"I mean, he’s been that guy for us for most of the year, and a guy that’s capable of doing that," said McQuaid, of Krug's offensive spark. "He’s been, for the most part, pretty consistent for his first full year. It brings an element to our D core that we need. So it was nice to him get rewarded."

With the back end hit by injuries this season, Krug is the only Bruins defenseman to have played all 42 games this season.

He has just 45 total NHL regular season games, along with 15 in the postseason. Like on the Byfuglien goal allowed, he's still - like any young defender - contenting to develop his defensive game.

"He’s been pretty solid," said Tuukka Rask, who saved 36 of 37 shots in the win. "Obviously, everybody goes through tough games and tough stretches when you’re trying to make the light bright, and it just doesn’t happen and it ends up in the net. It happens to everybody, but I think for the most part he’s been a great threat offensively, and defensively really good and improving all the time."

"It’s frustrating but it’s all about forgetting, and putting it in the past," said Krug, of his short-term memory.

"Forgetting about it and making plays to move forward, and that’s what we do."

He's not alone in that regard; every player in the Bruins' locker room would say the same. Each player has his fair share of mistakes. Occasionally for the 22-year-old, his risk-reward style makes his stand out more. And the fact that he makes himself 100-percent accountable, every night.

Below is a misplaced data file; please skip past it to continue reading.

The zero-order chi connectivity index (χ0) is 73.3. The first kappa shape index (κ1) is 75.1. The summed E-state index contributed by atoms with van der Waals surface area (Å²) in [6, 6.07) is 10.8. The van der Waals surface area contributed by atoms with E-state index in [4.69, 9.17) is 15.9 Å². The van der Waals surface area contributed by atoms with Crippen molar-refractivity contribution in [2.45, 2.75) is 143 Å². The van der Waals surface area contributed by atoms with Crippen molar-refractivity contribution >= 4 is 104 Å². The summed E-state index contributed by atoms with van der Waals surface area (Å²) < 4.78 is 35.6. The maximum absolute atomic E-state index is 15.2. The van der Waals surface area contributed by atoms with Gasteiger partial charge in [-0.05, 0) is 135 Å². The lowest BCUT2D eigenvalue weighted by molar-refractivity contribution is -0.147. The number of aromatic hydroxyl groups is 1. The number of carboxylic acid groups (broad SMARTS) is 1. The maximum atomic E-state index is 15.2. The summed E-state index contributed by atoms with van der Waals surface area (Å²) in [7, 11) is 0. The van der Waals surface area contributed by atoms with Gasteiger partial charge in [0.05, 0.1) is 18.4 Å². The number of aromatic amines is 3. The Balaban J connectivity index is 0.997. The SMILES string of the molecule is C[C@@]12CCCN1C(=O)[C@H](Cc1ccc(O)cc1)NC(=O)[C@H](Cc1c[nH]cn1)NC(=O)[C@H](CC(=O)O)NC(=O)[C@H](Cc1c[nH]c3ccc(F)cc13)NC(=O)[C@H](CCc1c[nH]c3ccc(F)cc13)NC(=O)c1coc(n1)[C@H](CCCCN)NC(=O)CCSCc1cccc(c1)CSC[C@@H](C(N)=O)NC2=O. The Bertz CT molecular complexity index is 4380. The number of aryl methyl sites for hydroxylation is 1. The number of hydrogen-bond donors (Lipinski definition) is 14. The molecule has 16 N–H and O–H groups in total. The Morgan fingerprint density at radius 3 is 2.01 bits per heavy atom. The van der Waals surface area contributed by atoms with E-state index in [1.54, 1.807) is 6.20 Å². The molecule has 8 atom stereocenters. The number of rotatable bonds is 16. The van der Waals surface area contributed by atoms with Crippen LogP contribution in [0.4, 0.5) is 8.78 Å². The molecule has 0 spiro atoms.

"I think he feels he needs to make a play every time he has the puck, but sometimes it’s about making the safe play. It doesn’t always have to be the big play. That’s where he’s trying to improve his game," said Julien.

"It’s about him making safe plays at times, and that’s a part of his game that he’s working on right now, but I liked his game a lot tonight."

Still, when Krug's offensive game is on, it's on. The defenseman ended the night a plus-3 as a result.

"We are nit picking here because, if you ask me my opinion on the player himself, he’s had a great year, he’s been a great player for us," said Julien. "We are talking about different things that we want him improving and those are areas that he’s heard from us."

Krug has notably helped changed the dynamic of the Bruins' power play, but in a game like the 4-1 win over Winnipeg when his contributions came during five-on-five, it's worth noting - once again - how he's helped shift the entire back end.

"A lot of good things moving the puck and carrying the puck up ice and he’s been a great asset to our hockey club," said Julien. "And an asset that we have been looking for, for a long time."